The T-Shirt – From Comfortable Undergarment to Pop Culture Status Symbol

T-shirts adorn the bodies of everyone from babies to pensioners and never has there been a fashion craze that has influenced so many people.

Whilst wearing a t-shirt as an undergarment has been around for centuries, it wasn’t brought to the mainstream until WWI when American soldiers noticed that their European counterparts were wearing cotton undershirts beneath their uniforms. Due to the comfort and convenience of the undershirts, they quickly became popular amongst the Americans and by the 1920s the word “t-shirt” had taken its place as an official word in the American dictionary.

By WWII the t-shirt had become standard issue in the army and navy as underwear but it wasn’t until the 1950s when the attitude towards the t-shirt changed due to the portrayal of the garment in American movies. Marlon Brando appeared in a plain white t-shirt in A Street Car Named Desire in 1951 turning it into cult status as an outerwear garment. In 1953 James Dean turned the t-shirt into a symbol of rebelliousness in Rebel Without A Cause and Marlon Brando continued this theme in 1953 in the movie The Wild One. Elvis Presley also appeared in many of his films and publicity shots wearing a t-shirt underscoring the popularity of the garment.

The Ringer T-shirt (collars and ends of sleeves in contrasting colours to the t-shirt) became popular in the 1960s as did the hippie art of tie-dying and screen printing. The iron-on transfer also became popular in the 1960s, giving people authority to design their own t-shirts. The peace symbol was one of the most popular images featured on t-shirts in the 1960s.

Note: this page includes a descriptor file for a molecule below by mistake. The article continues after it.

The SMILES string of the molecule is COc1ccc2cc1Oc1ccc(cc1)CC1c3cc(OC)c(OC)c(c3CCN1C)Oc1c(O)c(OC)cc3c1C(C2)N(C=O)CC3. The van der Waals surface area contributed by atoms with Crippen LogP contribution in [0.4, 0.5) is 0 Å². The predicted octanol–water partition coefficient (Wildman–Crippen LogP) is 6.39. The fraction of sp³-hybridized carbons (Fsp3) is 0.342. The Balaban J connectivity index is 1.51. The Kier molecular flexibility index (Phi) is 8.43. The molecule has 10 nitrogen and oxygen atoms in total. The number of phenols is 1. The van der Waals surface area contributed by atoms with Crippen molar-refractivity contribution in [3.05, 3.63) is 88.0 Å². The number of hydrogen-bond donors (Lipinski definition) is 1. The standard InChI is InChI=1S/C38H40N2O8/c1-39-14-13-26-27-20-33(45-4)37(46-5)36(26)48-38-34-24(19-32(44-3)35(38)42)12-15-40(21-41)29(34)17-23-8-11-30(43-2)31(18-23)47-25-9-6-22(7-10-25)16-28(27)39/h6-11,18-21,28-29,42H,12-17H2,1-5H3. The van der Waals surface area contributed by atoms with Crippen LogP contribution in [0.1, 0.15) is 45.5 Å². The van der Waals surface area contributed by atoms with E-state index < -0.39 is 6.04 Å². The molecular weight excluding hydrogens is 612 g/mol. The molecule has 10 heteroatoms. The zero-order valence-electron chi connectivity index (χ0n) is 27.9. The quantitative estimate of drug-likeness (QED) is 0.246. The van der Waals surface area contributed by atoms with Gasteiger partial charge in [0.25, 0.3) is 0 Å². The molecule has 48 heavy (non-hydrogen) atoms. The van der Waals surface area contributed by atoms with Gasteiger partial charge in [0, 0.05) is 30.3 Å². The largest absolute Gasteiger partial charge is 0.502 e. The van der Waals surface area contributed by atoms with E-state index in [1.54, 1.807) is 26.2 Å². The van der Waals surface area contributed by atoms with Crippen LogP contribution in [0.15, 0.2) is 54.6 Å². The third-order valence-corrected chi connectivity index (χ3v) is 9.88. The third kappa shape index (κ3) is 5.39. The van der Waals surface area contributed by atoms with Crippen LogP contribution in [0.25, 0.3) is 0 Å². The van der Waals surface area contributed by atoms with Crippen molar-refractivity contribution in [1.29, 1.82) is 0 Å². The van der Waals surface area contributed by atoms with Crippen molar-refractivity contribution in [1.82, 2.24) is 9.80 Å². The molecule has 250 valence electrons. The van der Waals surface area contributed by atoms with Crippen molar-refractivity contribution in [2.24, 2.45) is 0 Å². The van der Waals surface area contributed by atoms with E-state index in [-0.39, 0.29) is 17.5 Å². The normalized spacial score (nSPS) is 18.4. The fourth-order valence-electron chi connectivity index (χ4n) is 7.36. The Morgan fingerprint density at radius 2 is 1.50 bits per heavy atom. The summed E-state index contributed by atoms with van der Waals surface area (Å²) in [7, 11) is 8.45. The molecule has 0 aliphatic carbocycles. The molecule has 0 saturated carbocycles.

The iron-on transfer was developed even further in the 1970s with a revolution in the quality of graphics. Now, people were able to produce t-shirts with realistic graphic images. One of the earliest and most popular t-shirts with a photo realistic transfer was of Farrah Fawcett of TV’s Charlie’s Angels fame. This t-shirt was the most popular t-shirt in 1977.

T-shirts featuring brand names and logos became popular in the 1980s allowing the wearers to show their designer taste as well as the emergence of bold slogans on t-shirts. Promoters of concerts and sporting events also discovered the billion dollar industry of merchandise sales by selling t-shirts to promote their tours and events.

Popular figures such as Che Guevera are emblazoned on t-shirts now making him one of the most iconic figures of the 20th Century even though the wearers themselves may be unfamiliar with who he was or what he stood for.

The latest t-shirts are also lending themselves to humourous slogan and ironic statements and celebrities such as Britney Spears and Paris Hilton are often seen wearing t-shirts which seem to reflect back on themselves. Political slogans on t-shirts coinciding with presidential elections have also become popular as well as customising your own t-shirt.

Whilst t-shirts were once worn only as casual wear, they are no becoming more acceptable in the corporate world especially for women due to the more fitted variety of t-shirts available. Many organisations partake in “Casual Fridays” or “Jeans for Genes” enabling employees to wear t-shirts in the work environment.

The t-shirt has come a long way since its humble beginnings but no matter how old you are or what your attitude is to life – there is bound to be a t-shirt that reflects who you are.

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